21. A seismic surveying system according to claim 18, wherein the sum of said first, second, third and fourth resistance is proportional to the sum of the transmission line series resistance and the transducer series resistance, said third capacitance is proportional to the transmission line shunt capacitance, each of said first and second capacitances have values proportional to twice the capacitance of said transducer, and said fifth resistance is proportional to the transducer shunt resistance.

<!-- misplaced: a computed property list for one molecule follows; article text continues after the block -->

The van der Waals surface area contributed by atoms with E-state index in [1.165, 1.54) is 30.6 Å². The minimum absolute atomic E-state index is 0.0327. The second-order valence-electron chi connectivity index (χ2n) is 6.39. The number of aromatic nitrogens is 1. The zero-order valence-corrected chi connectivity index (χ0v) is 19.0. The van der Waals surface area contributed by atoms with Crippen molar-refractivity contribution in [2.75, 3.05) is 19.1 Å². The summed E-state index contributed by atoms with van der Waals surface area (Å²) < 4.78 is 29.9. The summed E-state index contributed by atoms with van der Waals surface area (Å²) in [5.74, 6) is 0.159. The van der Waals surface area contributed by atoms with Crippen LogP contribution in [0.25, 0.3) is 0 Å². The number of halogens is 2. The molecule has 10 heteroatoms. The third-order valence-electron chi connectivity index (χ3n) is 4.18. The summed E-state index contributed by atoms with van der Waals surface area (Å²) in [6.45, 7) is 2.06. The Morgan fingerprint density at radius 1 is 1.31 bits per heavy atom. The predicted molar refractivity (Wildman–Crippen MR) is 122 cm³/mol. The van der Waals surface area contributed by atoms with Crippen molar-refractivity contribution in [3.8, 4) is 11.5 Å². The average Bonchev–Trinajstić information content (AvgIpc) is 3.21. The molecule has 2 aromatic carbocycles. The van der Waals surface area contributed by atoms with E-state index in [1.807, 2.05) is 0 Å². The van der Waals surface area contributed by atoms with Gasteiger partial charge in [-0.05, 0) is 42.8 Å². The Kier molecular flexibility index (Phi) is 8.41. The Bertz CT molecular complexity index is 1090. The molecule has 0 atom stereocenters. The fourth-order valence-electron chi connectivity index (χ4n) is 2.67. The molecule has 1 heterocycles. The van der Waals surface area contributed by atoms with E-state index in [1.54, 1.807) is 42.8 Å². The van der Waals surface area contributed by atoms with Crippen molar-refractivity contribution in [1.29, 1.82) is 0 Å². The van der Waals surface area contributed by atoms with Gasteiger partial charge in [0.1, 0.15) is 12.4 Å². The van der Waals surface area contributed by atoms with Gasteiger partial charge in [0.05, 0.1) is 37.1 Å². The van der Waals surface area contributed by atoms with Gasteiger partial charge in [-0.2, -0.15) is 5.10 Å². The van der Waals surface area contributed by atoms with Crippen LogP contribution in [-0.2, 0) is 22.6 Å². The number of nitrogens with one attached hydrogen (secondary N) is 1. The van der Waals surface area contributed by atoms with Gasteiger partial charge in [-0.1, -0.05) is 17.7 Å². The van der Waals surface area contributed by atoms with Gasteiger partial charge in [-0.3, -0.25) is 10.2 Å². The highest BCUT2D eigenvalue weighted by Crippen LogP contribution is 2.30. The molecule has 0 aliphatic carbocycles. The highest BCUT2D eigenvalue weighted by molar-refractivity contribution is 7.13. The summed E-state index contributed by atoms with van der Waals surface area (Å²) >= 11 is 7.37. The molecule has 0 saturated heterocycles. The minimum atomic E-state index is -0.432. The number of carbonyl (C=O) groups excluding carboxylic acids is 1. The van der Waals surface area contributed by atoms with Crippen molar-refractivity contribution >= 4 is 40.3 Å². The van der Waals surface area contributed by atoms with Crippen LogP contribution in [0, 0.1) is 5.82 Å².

22. A marine seismic surveying system according to claim 8 or 13, wherein the means connecting said transmission line to said positive polarity inputs comprises an input network for converting an input voltage into an output current function.